The dials come in a multitude of colors and materials. The plain color dials have a sunburst effect that looks very nice and plays with the incoming light. There are also meteorite and forged carbon options, for those of you seeking something a bit more exotic. The hour markers are lumed rectangles bordered with silver, and it has an unobtrusive, color-matched date wheel at 6 o’clock. I want to point out that the color-matched date wheel is almost unheard of at this price point, and it is a detail that I very much appreciate, as a noted anti-date window crusader. The hour and minute hands are very wide and paddle-shaped, plenty of room to hold plenty of lume, which is what I want to discuss next.

That lume. The Hammerhead 2 is a dual lume affair, with C3 and BGW9. It has lumed hands, hour markers, chapter ring, bezel, and even the screw-down crown, and it is quite a sight to behold. The first time I saw it fully charged it actually surprised me and I said “whoa!” out loud to no one. If you need a watch for a rave in Ibiza, Zelos has you covered. This is certainly the brightest and most lumed watch in my whole collection, by a landslide. Again, quite impressive at this price.


The movement is your choice of the Seiko NH35 or the ETA 2892, both solid “workhorse” movements. Both delivering 21 jewels, the Seiko is a 21,600bph, 41 hour power reserve movement, with a claimed accuracy of +/- 20-40 seconds. There is a $300 premium for the ETA, raising your beat rate to 28,800, power reserve to 50 hours, and accuracy to within +/- 5-20 seconds. That also gets you a sapphire, exhibition caseback. All the better to see the custom, bronze-colored rotor adorning the movement.

I’d be remiss if I didn’t mention the levels of customer service that Elshan and Zelos have achieved. There is a Facebook group called Zelos Timekeepers which consists entirely of fans of Zelos watches. I would guess that at least 25% of the posts in the group are stories praising Elshan’s commitment to customer satisfaction. There was a recent issue with a bracelet he had shipped with the Swordfish, Zelos’ 300m diver. Some customers were finding the clasp a little too small and having issues fitting it around their hand when fitted and unclasped. Elshan immediately addressed this to the group and said there would be a solution. In a matter of what seemed like days he had had a larger clasp manufactured and sent out to customers, free of charge. I can now personally vouch for this as well. I actually ordered 2 of these, as I could not decide on the color, telling myself I would sell whichever one I decided against but knowing there was a decent chance I would just keep both. My second choice was the forged carbon dial, and while I understand that material results in one-of-a-kind, unique patterns, like a tie-dye shirt, mine was a little lackluster and featured what kind of looked like one large smudge. I took a few photos and reached out to Elshan to see what he thought, and he immediately said he would pick out another for me and ship it straight away, no more questions asked. That he manages to achieve the level of customer service that creates semi-rabid, long-term fans, all while being a one-man show is pretty remarkable. It is my second Zelos and most likely will not be my last.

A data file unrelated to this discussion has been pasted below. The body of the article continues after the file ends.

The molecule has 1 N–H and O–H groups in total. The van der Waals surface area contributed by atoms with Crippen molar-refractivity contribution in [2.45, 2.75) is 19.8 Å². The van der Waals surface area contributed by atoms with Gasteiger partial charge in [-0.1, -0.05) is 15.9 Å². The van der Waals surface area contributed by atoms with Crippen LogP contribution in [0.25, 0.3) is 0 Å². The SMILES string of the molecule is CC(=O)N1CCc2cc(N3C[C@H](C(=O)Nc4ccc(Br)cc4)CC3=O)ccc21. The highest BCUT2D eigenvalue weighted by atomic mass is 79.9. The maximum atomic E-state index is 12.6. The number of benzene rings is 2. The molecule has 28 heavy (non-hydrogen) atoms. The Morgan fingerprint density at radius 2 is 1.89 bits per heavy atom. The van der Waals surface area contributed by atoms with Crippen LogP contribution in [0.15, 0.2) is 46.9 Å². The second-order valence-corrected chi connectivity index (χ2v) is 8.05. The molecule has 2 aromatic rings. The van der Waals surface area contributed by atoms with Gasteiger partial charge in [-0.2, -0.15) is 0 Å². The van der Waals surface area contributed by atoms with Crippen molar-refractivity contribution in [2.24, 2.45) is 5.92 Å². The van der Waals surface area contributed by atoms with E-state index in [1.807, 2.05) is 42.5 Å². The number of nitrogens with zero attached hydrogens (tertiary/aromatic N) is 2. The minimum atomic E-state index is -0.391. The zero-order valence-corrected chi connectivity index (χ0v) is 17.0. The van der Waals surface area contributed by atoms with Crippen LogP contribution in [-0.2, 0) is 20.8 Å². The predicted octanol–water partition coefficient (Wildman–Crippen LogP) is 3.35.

My deep-sea diver itch has most definitely been scratched by the Hammerhead 2. It has also shown me that this category of watch is much more wearable as an everyday watch than I would have previously thought. This watch offers a tremendous value for the money, more so than anything I have seen in quite a while. Now I just can’t wait to get it out in some deep water and stare at it for a dangerous amount of time.

Available now at $449-999 USD, depending on movement and material.



1000m Water Resistant with Helium Escape Valve

Alternating Brushed and Sandblasted Finish

Ceramic/Bronze/SS bezel inserts depending on model

High Double domed Sapphire with inner AR coating

44mm Case excluding crown. 22mm Lug Width

48mm Lug to Lug length

17mm Height, 15mm excluding crystal

Seiko NH35 Automatic movement or ETA 2892 with Sapphire display back and custom rotor

120 Click Unidirectional bezel

C3 Lumed Screw Down Crown

C3 and BGW9 Lumed Bezel, Dial and Dual Lume Hands


Travel Roll

Acacia Wood Box

Steel Bracelet with Screw pins

Custom Rubber strap and Steel Buckle